Kate Terroni, the Care Quality Commission’s (CQC) Chief Inspector of Adult Social Care, discusses how technology and innovation can enhance the quality of care.
Welcome to my second column for Home Care Insight. In my first column I wrote about my three priorities, one of which is about enabling and encouraging innovation within the care sector and supporting the impact that emerging technologies can have on enhancing the quality of people’s care.
With the publication of our ‘Driving Improvement through Technology’ resource; and the news that the NHS will soon be teaming up with Amazon to allow people to access health information through an AI-powered voice assistant (Alexa) – now seems like the perfect time to discuss the role that innovation and technology can, and indeed will, play in improving care and providing real solutions to the issues facing the whole of the adult social care sector.
The Driving Improvement resource contains some excellent examples of where technology is enhancing people’s lives. Amongst the examples given is a residential home that is using a secure web-based tool, accessed via a tablet, which contains information about the people receiving care and provides ‘interaction triggers’, such as personal photos, music, videos and stories, all about that person’s life.
This gives care staff meaningful prompts to engage with the person, increases mental stimulation and has supported the development of relationships between people who receive services and their staff. I’m very keen that we at the CQC, along with providers and commissioners of care, look at these examples of innovative working to understand the effectiveness of new practices, and how they can be shared more widely for the benefit of more people.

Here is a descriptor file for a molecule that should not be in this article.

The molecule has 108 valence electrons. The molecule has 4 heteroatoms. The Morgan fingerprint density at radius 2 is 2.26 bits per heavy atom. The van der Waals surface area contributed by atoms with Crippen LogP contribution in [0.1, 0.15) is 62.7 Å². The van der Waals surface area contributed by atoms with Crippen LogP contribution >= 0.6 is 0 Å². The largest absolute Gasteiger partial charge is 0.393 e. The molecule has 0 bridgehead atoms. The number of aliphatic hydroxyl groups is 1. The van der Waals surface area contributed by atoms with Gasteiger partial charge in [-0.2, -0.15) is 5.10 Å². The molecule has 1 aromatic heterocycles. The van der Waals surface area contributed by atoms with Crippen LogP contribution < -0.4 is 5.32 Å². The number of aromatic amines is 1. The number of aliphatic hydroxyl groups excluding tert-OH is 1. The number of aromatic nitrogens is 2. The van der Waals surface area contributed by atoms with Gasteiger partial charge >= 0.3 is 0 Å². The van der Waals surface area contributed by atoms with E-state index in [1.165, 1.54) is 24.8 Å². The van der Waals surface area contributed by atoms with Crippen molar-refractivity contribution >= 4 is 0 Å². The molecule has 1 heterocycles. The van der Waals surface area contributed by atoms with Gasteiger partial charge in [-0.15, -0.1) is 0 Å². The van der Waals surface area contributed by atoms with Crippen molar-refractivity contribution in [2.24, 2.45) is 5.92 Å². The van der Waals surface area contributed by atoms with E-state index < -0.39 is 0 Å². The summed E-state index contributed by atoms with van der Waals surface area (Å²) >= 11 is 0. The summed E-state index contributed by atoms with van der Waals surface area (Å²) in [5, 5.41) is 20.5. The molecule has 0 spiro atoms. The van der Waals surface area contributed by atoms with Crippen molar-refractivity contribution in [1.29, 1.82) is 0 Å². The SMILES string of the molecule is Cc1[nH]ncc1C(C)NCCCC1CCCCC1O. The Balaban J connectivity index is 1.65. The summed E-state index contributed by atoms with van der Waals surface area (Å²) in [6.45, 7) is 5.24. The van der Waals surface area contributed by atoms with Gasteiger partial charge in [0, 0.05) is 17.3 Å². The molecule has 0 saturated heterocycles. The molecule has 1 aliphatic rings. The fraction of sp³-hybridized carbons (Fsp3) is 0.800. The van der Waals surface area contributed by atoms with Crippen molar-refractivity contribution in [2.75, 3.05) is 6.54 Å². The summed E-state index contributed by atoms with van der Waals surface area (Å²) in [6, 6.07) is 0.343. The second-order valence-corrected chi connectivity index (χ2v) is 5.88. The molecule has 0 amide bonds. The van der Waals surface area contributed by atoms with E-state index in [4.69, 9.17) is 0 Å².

Of course, innovating in social care is different to innovating in other sectors, as everything that we do impacts on the quality of people’s care and, therefore, innovation must always be mindful of people’s safety, dignity and privacy.
I am very clear that we must embrace new and innovative practice. We cannot stand in the way of digital and technological development; regulation must keep pace with new advancements and constantly encourage progression – always keeping in mind how different and inventive ways of doing things can ultimately lead to better, high-quality, person-centred care.
I am also very clear that in exploring such technology and innovation we are in no way seeking to substitute the role of our care and support workforce. In fact, I strongly believe that technology can greatly improve the experience for staff as well as people receiving services, allowing them to spend less time on paperwork and; instead enabling them to focus more of their time on doing what they do best – delivering compassionate and person-centred care.